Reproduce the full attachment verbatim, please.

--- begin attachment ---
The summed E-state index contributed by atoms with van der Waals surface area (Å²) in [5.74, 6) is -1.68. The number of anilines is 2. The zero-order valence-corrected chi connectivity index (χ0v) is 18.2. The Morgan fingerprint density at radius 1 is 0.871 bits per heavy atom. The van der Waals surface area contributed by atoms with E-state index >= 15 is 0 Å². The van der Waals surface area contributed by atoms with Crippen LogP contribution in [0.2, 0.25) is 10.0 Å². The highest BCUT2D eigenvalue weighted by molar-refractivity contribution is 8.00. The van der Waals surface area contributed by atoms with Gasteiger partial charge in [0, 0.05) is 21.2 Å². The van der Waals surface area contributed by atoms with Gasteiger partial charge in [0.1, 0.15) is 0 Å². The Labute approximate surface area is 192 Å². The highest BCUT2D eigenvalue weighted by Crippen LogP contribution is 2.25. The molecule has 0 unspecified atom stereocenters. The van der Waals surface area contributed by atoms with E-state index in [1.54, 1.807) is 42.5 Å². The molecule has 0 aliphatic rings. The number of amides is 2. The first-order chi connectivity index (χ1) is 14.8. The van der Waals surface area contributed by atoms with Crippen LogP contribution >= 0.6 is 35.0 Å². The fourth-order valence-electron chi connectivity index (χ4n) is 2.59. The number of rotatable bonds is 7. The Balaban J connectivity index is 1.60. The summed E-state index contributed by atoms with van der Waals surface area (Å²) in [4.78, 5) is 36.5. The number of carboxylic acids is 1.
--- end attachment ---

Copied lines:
The summed E-state index contributed by atoms with van der Waals surface area (Å²) in [5.74, 6) is -1.68. The number of anilines is 2. The zero-order valence-corrected chi connectivity index (χ0v) is 18.2. The Morgan fingerprint density at radius 1 is 0.871 bits per heavy atom. The van der Waals surface area contributed by atoms with E-state index >= 15 is 0 Å². The van der Waals surface area contributed by atoms with Crippen LogP contribution in [0.2, 0.25) is 10.0 Å². The highest BCUT2D eigenvalue weighted by molar-refractivity contribution is 8.00. The van der Waals surface area contributed by atoms with Gasteiger partial charge in [0, 0.05) is 21.2 Å². The van der Waals surface area contributed by atoms with Gasteiger partial charge in [0.1, 0.15) is 0 Å². The Labute approximate surface area is 192 Å². The highest BCUT2D eigenvalue weighted by Crippen LogP contribution is 2.25. The molecule has 0 unspecified atom stereocenters. The van der Waals surface area contributed by atoms with E-state index in [1.54, 1.807) is 42.5 Å². The molecule has 0 aliphatic rings. The number of amides is 2. The first-order chi connectivity index (χ1) is 14.8. The van der Waals surface area contributed by atoms with Crippen LogP contribution >= 0.6 is 35.0 Å². The fourth-order valence-electron chi connectivity index (χ4n) is 2.59. The number of rotatable bonds is 7. The Balaban J connectivity index is 1.60. The summed E-state index contributed by atoms with van der Waals surface area (Å²) in [4.78, 5) is 36.5. The number of carboxylic acids is 1.